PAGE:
Mooring stone #2 location is shown at the center left of this image. The image is taken from a higher elevation than the image for mooring stone #1. So the harbor looks smaller but it will hold more longboats.
The earthen berm to the right appears to have been made by someone moving dirt into the lake to form the harbor.
|STINKING LAKE MOORING STONE|
The larger stones used for mooring stones may have been moved into place by the Copper miners of 4,200 to 3,200 years ago.
An iron bit was needed to make a hole in the mooring stone. The holes in the stones are evidence that the iron-age Vikings were in western Minnesota from the years 1,000 to 1,400. Steve Helgrin has found the front edge of a Viking iron bit (2011).
|VIKING WATERWAY, STINKING to DUCK LAKE SEGMENT|
|The STRAIGHT cut. Stinking Lake is beyond the trees.|
This land formation may have been caused when the Big Event. created the Horst of western Minnesota. The uplifted flat terrain did not create rivers as mountain terrain would. So the boat crews were faced with lifting the boats over the uplifted edge of Wynland of West.
|The DEEP CUT from Sinking Lake to Duck Lake|
They may have made the portage easier by investing a great amount of manpower to make this deep cut. In the Bronze age they may have had literally boat loads of slaves.
This cut is 200 feet wide, 1,000 feet long and slopes from the pond in the background to the height of a shallow depression over the ridge line between Stinking Lake and Duck Lake.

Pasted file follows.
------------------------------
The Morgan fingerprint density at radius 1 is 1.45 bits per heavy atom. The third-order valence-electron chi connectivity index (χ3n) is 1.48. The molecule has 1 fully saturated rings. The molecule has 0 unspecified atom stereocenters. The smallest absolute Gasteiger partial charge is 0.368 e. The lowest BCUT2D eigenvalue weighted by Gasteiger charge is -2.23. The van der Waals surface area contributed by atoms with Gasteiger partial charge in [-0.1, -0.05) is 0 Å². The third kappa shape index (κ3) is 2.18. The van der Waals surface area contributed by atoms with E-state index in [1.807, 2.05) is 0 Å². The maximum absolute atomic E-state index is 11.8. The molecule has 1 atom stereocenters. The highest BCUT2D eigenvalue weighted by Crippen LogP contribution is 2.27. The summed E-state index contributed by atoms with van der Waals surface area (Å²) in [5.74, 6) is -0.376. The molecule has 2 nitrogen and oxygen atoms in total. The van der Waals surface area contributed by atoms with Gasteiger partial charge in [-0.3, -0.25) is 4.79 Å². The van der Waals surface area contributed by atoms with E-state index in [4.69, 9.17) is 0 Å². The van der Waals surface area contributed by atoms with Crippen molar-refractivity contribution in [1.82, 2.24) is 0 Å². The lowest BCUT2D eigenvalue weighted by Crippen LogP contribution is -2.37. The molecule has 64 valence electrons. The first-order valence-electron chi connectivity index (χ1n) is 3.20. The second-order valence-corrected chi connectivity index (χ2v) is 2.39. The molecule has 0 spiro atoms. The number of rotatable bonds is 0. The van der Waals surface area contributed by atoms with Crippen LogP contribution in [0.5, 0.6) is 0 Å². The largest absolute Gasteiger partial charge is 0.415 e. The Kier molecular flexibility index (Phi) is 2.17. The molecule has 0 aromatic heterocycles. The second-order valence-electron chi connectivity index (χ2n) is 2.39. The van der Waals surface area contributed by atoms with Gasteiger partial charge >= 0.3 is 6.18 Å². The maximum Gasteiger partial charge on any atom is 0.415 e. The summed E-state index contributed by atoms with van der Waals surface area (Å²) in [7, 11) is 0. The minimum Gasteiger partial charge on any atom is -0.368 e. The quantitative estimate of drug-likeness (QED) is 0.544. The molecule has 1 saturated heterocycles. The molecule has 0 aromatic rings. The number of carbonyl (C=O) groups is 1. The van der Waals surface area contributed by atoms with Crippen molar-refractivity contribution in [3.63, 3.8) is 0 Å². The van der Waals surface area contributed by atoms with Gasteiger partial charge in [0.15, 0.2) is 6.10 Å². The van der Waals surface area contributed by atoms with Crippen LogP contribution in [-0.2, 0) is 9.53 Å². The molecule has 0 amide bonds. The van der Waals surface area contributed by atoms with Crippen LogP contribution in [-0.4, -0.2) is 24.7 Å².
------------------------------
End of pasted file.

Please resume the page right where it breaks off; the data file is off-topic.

|Another view of the Deep Cut,|
looking toward Stinking Lake.
Notice, in the image to the right, that the cut is about 16 feet deep in the center where the top of a small ridge is seen. The near edge of the ridge is seen in the bottom of the image.
Perhaps the crew, or the slaves, stood on the hills up and over the ridge as they pulled the boats up the deep cut. The advantage of the cut would have been that, when the men pulled on the ropes, they would have been a lifted the boat as well as moving it up the slope. Without the cut, which enabled men to be above the boat, they may have pulled the boat down toward the snow or rollers. The men standing on the edge of the cut would have would have been pulling the boat forward and lightening the weight on the snow or rollers at the same time.
[Reported by Holand in 1928. Now apparently covered by the road.]